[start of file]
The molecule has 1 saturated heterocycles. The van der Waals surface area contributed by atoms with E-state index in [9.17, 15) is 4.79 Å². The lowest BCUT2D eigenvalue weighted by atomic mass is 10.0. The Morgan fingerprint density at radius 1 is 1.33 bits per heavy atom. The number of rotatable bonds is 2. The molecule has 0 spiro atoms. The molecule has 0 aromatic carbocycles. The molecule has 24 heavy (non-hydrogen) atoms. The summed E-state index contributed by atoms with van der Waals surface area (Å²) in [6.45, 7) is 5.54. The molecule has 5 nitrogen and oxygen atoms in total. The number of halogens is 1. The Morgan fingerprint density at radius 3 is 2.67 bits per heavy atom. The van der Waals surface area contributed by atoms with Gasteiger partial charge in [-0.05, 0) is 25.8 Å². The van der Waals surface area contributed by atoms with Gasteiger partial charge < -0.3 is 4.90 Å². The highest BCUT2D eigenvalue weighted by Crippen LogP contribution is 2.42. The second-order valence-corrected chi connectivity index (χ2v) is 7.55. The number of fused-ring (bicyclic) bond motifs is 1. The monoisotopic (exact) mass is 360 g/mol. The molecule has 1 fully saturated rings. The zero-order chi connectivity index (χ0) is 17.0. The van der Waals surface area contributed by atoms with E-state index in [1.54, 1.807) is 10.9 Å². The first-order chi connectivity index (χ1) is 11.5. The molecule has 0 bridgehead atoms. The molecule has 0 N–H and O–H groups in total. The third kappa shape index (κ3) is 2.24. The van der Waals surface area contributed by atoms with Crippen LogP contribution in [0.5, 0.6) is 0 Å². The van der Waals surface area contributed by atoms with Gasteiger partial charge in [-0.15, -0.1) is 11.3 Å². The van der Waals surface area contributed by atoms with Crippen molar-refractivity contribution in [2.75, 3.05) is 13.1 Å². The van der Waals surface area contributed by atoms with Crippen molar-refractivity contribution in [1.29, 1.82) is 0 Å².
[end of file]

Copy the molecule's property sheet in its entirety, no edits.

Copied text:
The molecule has 1 saturated heterocycles. The van der Waals surface area contributed by atoms with E-state index in [9.17, 15) is 4.79 Å². The lowest BCUT2D eigenvalue weighted by atomic mass is 10.0. The Morgan fingerprint density at radius 1 is 1.33 bits per heavy atom. The number of rotatable bonds is 2. The molecule has 0 spiro atoms. The molecule has 0 aromatic carbocycles. The molecule has 24 heavy (non-hydrogen) atoms. The summed E-state index contributed by atoms with van der Waals surface area (Å²) in [6.45, 7) is 5.54. The molecule has 5 nitrogen and oxygen atoms in total. The number of halogens is 1. The Morgan fingerprint density at radius 3 is 2.67 bits per heavy atom. The van der Waals surface area contributed by atoms with Gasteiger partial charge in [-0.05, 0) is 25.8 Å². The van der Waals surface area contributed by atoms with Gasteiger partial charge < -0.3 is 4.90 Å². The highest BCUT2D eigenvalue weighted by Crippen LogP contribution is 2.42. The second-order valence-corrected chi connectivity index (χ2v) is 7.55. The number of fused-ring (bicyclic) bond motifs is 1. The monoisotopic (exact) mass is 360 g/mol. The molecule has 1 fully saturated rings. The zero-order chi connectivity index (χ0) is 17.0. The van der Waals surface area contributed by atoms with E-state index in [1.54, 1.807) is 10.9 Å². The first-order chi connectivity index (χ1) is 11.5. The molecule has 0 bridgehead atoms. The molecule has 0 N–H and O–H groups in total. The third kappa shape index (κ3) is 2.24. The van der Waals surface area contributed by atoms with Crippen LogP contribution in [0.5, 0.6) is 0 Å². The van der Waals surface area contributed by atoms with Gasteiger partial charge in [-0.15, -0.1) is 11.3 Å². The van der Waals surface area contributed by atoms with Crippen molar-refractivity contribution in [2.75, 3.05) is 13.1 Å². The van der Waals surface area contributed by atoms with Crippen molar-refractivity contribution in [1.29, 1.82) is 0 Å².